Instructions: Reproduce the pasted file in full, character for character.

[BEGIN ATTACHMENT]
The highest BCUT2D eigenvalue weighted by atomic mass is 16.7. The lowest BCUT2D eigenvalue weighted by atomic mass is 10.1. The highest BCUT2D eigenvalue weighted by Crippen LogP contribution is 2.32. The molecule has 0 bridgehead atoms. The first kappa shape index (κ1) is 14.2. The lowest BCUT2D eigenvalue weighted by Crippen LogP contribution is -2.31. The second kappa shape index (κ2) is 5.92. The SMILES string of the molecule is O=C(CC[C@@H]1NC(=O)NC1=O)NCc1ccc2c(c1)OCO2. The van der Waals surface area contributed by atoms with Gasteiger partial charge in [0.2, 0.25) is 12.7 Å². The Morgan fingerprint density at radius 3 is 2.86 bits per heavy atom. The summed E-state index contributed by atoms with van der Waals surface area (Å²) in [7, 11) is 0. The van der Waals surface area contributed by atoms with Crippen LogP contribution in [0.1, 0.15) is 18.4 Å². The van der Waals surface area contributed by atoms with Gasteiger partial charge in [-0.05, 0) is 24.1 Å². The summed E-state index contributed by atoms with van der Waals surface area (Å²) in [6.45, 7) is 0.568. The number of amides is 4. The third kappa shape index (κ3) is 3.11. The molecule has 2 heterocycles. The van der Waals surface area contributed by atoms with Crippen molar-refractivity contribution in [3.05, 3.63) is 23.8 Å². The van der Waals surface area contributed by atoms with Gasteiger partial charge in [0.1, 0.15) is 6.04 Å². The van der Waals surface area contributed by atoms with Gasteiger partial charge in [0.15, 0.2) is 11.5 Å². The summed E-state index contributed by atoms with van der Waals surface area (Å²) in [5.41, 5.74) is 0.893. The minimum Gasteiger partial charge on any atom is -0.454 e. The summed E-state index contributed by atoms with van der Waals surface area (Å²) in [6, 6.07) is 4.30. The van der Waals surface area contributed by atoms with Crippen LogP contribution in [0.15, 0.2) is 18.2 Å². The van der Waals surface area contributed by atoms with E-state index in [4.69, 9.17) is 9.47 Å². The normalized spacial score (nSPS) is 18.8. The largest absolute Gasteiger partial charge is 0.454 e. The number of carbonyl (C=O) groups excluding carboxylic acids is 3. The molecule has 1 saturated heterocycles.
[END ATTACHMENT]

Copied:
The highest BCUT2D eigenvalue weighted by atomic mass is 16.7. The lowest BCUT2D eigenvalue weighted by atomic mass is 10.1. The highest BCUT2D eigenvalue weighted by Crippen LogP contribution is 2.32. The molecule has 0 bridgehead atoms. The first kappa shape index (κ1) is 14.2. The lowest BCUT2D eigenvalue weighted by Crippen LogP contribution is -2.31. The second kappa shape index (κ2) is 5.92. The SMILES string of the molecule is O=C(CC[C@@H]1NC(=O)NC1=O)NCc1ccc2c(c1)OCO2. The van der Waals surface area contributed by atoms with Gasteiger partial charge in [0.2, 0.25) is 12.7 Å². The Morgan fingerprint density at radius 3 is 2.86 bits per heavy atom. The summed E-state index contributed by atoms with van der Waals surface area (Å²) in [7, 11) is 0. The van der Waals surface area contributed by atoms with Crippen LogP contribution in [0.1, 0.15) is 18.4 Å². The van der Waals surface area contributed by atoms with Gasteiger partial charge in [-0.05, 0) is 24.1 Å². The summed E-state index contributed by atoms with van der Waals surface area (Å²) in [6.45, 7) is 0.568. The number of amides is 4. The third kappa shape index (κ3) is 3.11. The molecule has 2 heterocycles. The van der Waals surface area contributed by atoms with Crippen molar-refractivity contribution in [3.05, 3.63) is 23.8 Å². The van der Waals surface area contributed by atoms with Gasteiger partial charge in [0.1, 0.15) is 6.04 Å². The van der Waals surface area contributed by atoms with Gasteiger partial charge in [0.15, 0.2) is 11.5 Å². The summed E-state index contributed by atoms with van der Waals surface area (Å²) in [5.41, 5.74) is 0.893. The minimum Gasteiger partial charge on any atom is -0.454 e. The summed E-state index contributed by atoms with van der Waals surface area (Å²) in [6, 6.07) is 4.30. The van der Waals surface area contributed by atoms with Crippen LogP contribution in [0.15, 0.2) is 18.2 Å². The van der Waals surface area contributed by atoms with E-state index in [4.69, 9.17) is 9.47 Å². The normalized spacial score (nSPS) is 18.8. The largest absolute Gasteiger partial charge is 0.454 e. The number of carbonyl (C=O) groups excluding carboxylic acids is 3. The molecule has 1 saturated heterocycles.